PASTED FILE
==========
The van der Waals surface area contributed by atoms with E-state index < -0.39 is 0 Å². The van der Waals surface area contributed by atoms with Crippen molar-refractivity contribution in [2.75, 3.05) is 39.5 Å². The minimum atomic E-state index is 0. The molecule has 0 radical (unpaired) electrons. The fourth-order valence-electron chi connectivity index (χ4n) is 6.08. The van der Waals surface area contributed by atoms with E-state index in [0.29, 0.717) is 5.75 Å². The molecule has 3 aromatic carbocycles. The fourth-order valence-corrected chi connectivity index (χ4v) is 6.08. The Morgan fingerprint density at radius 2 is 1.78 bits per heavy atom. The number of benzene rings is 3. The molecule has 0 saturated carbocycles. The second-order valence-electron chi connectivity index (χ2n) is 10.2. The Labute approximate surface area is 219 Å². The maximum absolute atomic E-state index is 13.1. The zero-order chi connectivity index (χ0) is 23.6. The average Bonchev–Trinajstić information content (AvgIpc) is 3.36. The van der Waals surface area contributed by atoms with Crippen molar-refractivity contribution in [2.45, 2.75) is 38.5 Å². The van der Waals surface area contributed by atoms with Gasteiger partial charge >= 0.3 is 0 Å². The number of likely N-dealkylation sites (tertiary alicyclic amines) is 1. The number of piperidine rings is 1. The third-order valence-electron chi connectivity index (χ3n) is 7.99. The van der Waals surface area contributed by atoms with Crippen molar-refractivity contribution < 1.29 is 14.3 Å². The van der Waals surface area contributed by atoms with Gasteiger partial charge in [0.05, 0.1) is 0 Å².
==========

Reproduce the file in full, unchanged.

The van der Waals surface area contributed by atoms with E-state index < -0.39 is 0 Å². The van der Waals surface area contributed by atoms with Crippen molar-refractivity contribution in [2.75, 3.05) is 39.5 Å². The minimum atomic E-state index is 0. The molecule has 0 radical (unpaired) electrons. The fourth-order valence-electron chi connectivity index (χ4n) is 6.08. The van der Waals surface area contributed by atoms with E-state index in [0.29, 0.717) is 5.75 Å². The molecule has 3 aromatic carbocycles. The fourth-order valence-corrected chi connectivity index (χ4v) is 6.08. The Morgan fingerprint density at radius 2 is 1.78 bits per heavy atom. The number of benzene rings is 3. The molecule has 0 saturated carbocycles. The second-order valence-electron chi connectivity index (χ2n) is 10.2. The Labute approximate surface area is 219 Å². The maximum absolute atomic E-state index is 13.1. The zero-order chi connectivity index (χ0) is 23.6. The average Bonchev–Trinajstić information content (AvgIpc) is 3.36. The van der Waals surface area contributed by atoms with Crippen molar-refractivity contribution in [2.45, 2.75) is 38.5 Å². The van der Waals surface area contributed by atoms with Gasteiger partial charge >= 0.3 is 0 Å². The number of likely N-dealkylation sites (tertiary alicyclic amines) is 1. The number of piperidine rings is 1. The third-order valence-electron chi connectivity index (χ3n) is 7.99. The van der Waals surface area contributed by atoms with Crippen molar-refractivity contribution < 1.29 is 14.3 Å². The van der Waals surface area contributed by atoms with Gasteiger partial charge in [0.05, 0.1) is 0 Å².